Of Paradife, fo late their happy feat, Waved over by that flaming brand ; the gate With dreadful faces thronged and fiery arms ! Some natural tears they dropt, but -wiped themfoon. The "world *was all before them, -where to chooje Their place of reft, and providence their guide. They, arm in arm, -with, wandering fteps, and flow, Thro" 1 Eden took their folitary -way.

Nothing can be more lugubrious than the air of the two friends, Fox and Burke, as they walk away, arm in arm, from the gate of the minifterial paradife. From this time Sayer, who adopted all Pitt's virulence towards


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Fox, made the latter a continual fubjeft of his fatire. Nor did this zeal pafs unrewarded, for Pitt, in power, gave the caricaturift the not unlucra- tive offices of marfhal of the court of exchequer, receiver of the fixpenny duties, and curfitor. Sayer was, in fad, Pitt's caricaturift, and was employed by him in attacking fucceffively the coalition under Fox and North, Fox's India Bill, and even, at a later period, Warren Haftings on his trial.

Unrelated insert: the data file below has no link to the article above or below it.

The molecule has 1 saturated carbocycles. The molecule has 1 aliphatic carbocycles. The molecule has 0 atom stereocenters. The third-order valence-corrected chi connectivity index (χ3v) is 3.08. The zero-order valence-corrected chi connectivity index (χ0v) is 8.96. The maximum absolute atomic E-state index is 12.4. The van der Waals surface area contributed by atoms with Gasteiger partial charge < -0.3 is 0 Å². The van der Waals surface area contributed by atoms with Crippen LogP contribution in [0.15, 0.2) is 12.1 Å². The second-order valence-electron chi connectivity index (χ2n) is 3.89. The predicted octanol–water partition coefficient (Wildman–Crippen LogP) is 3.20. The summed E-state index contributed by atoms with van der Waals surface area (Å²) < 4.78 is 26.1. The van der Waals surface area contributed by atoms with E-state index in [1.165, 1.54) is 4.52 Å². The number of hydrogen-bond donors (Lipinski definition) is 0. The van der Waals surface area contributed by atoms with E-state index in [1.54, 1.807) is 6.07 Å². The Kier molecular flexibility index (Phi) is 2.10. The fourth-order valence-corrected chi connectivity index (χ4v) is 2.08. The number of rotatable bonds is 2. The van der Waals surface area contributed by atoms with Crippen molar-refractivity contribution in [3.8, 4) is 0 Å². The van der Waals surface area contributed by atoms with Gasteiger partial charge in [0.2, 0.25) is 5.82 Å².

I have already remarked that Sayer was almoft exclufively a political caricaturift. The exceptions are a few prints on theatrical fubjects, in

No. 415. A Contra ft.

which contemporary adors and adrefles are caricatured, and a fingle fubjed from fafhionable life. A copy of the latter forms our cut No. 215. It has no title in the original, but in a copy in my pofleflion a contemporary has written on the margin in pencil that the lady is Mifs Snow and the gentleman Mr. Bird, no doubt well-known perfonages in contemporary fociety. It was publiihed on the ipth of July, 1783.